BP plc (ADR)(NYSE:BP) is mulling plans to upgrade as many as 200 of its wind turbines in the United States, Bloomberg reported. The energy giant is looking to update the aging equipment with newer, higher-capacity equipment in a bid to improve efficiency and reliability while increasing overall energy output.
BP is expected to make a decision by mid-year. The project would represent about 400 megawatts of capacity, according to the publication. The updates would include replacing equipment such as gearboxes, drive trains and blades while keeping existing towers and foundations.
BP Wind Energy CEO Laura Folse said that the project would allow the energy company to capitalize on production tax credits while optimizing operations at wind facilities in Texas and Kansas.
“It’s not a done deal, but it is very real,” Folse was quoted as saying by Bloomberg. “The newer technology and the improvements make it economic.”
BP operates 14 onshore wind farms in the United States. The wind farms, located everywhere from the Hawaiian island of Maui to the green hills of northeast Pennsylvania, have a generating capacity of 2,259 megawatts, enough to power all the homes in a city the size of Philadelphia.
BP directly operates 13 wind farms in Colorado, Idaho, Indiana, Kansas, Pennsylvania, South Dakota and Texas. It holds an interest in a wind facility in Hawaii.
BP made an investment at the end of the last year that gives it the option to buy replacement equipment for about 200 wind turbines and still qualify for the full production tax credit, worth 2.3 cents per kilowatt hour of electricity over the next 10 years.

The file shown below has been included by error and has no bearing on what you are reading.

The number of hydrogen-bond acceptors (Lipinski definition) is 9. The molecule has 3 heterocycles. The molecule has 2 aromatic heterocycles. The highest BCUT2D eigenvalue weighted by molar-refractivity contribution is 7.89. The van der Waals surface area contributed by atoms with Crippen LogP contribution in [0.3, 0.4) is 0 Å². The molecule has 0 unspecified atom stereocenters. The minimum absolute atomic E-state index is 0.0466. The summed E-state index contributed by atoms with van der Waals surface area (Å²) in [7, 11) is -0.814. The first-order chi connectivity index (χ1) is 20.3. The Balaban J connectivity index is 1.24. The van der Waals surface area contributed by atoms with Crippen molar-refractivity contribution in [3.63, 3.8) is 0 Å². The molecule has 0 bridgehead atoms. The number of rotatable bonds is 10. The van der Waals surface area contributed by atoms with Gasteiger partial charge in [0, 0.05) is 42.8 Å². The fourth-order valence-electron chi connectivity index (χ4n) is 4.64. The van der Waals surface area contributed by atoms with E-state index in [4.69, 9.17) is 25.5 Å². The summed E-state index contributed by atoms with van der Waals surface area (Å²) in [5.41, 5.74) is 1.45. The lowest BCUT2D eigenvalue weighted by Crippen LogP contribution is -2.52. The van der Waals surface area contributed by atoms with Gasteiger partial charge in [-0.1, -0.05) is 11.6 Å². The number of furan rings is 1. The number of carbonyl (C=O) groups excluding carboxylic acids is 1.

BP Narrows 2016 Loss
Meanwhile, BP reported financial results for the fourth quarter of 2016 and full-year 2016 last year.
The company reported fourth-quarter profit of $72 million, versus a loss of $2.2 billion million for the same period in 2015, thanks to higher oil prices.
For full-year 2016, the oil giant posted a loss of $999 million, a significant drop from a loss of $5.2 billion for 2015.
“Both periods were impacted by charges associated with the Deepwater Horizon accident and oil spill following the settlement of federal, state and local government claims in 2015 and additional provisions this year when a reliable estimate of the remaining material liabilities was determined,” the company said in a statement.
In addition, BP declared a quarterly dividend of 10.00 cents per ordinary share ($0.600 per ADS). The dividend is expected to be paid on March 31.
For full-year 2017, the energy giant expects its underlying production to be higher than 2016. It also expects the first-quarter 2017 reported production to be higher than the fourth quarter 2016, reflecting the impact of the Abu Dhabi concession renewal.
Shares of BP plc (ADR)(NYSE:BP) are down nearly 11% year to date. However, during the past 12 months, the stock has gained nearly 12%.